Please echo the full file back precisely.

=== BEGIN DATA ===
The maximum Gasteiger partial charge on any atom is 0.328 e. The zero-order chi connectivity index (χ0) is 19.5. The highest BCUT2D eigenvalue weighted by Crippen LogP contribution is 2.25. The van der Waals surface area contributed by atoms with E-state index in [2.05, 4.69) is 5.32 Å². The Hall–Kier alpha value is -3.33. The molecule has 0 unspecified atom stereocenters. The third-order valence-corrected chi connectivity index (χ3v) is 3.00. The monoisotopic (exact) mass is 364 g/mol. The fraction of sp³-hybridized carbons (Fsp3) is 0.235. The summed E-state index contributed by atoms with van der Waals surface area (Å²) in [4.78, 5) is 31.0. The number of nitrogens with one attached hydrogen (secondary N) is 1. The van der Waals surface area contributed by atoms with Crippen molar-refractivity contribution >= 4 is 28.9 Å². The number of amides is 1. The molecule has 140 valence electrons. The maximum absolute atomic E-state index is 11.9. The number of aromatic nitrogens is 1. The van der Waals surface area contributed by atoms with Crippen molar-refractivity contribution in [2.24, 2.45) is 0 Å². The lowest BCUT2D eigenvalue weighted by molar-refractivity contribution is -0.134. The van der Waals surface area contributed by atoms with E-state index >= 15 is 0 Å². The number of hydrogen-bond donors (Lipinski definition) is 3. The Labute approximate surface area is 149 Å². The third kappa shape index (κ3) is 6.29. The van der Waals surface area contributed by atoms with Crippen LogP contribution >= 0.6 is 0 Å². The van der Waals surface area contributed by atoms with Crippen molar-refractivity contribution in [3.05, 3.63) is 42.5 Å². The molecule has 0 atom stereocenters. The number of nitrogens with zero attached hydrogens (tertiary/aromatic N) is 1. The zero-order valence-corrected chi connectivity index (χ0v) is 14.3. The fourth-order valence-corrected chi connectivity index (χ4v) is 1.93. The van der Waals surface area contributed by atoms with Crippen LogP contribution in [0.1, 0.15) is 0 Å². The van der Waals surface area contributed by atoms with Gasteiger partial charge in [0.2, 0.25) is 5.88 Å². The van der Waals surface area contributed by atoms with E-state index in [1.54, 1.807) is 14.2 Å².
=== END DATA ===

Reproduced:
The maximum Gasteiger partial charge on any atom is 0.328 e. The zero-order chi connectivity index (χ0) is 19.5. The highest BCUT2D eigenvalue weighted by Crippen LogP contribution is 2.25. The van der Waals surface area contributed by atoms with E-state index in [2.05, 4.69) is 5.32 Å². The Hall–Kier alpha value is -3.33. The molecule has 0 unspecified atom stereocenters. The third-order valence-corrected chi connectivity index (χ3v) is 3.00. The monoisotopic (exact) mass is 364 g/mol. The fraction of sp³-hybridized carbons (Fsp3) is 0.235. The summed E-state index contributed by atoms with van der Waals surface area (Å²) in [4.78, 5) is 31.0. The number of nitrogens with one attached hydrogen (secondary N) is 1. The van der Waals surface area contributed by atoms with Crippen molar-refractivity contribution >= 4 is 28.9 Å². The number of amides is 1. The molecule has 140 valence electrons. The maximum absolute atomic E-state index is 11.9. The number of aromatic nitrogens is 1. The van der Waals surface area contributed by atoms with Crippen molar-refractivity contribution in [2.24, 2.45) is 0 Å². The lowest BCUT2D eigenvalue weighted by molar-refractivity contribution is -0.134. The van der Waals surface area contributed by atoms with E-state index >= 15 is 0 Å². The number of hydrogen-bond donors (Lipinski definition) is 3. The Labute approximate surface area is 149 Å². The third kappa shape index (κ3) is 6.29. The van der Waals surface area contributed by atoms with Crippen LogP contribution >= 0.6 is 0 Å². The van der Waals surface area contributed by atoms with Crippen molar-refractivity contribution in [3.05, 3.63) is 42.5 Å². The molecule has 0 atom stereocenters. The number of nitrogens with zero attached hydrogens (tertiary/aromatic N) is 1. The zero-order valence-corrected chi connectivity index (χ0v) is 14.3. The fourth-order valence-corrected chi connectivity index (χ4v) is 1.93. The van der Waals surface area contributed by atoms with Crippen LogP contribution in [0.1, 0.15) is 0 Å². The van der Waals surface area contributed by atoms with Gasteiger partial charge in [0.2, 0.25) is 5.88 Å². The van der Waals surface area contributed by atoms with E-state index in [1.54, 1.807) is 14.2 Å².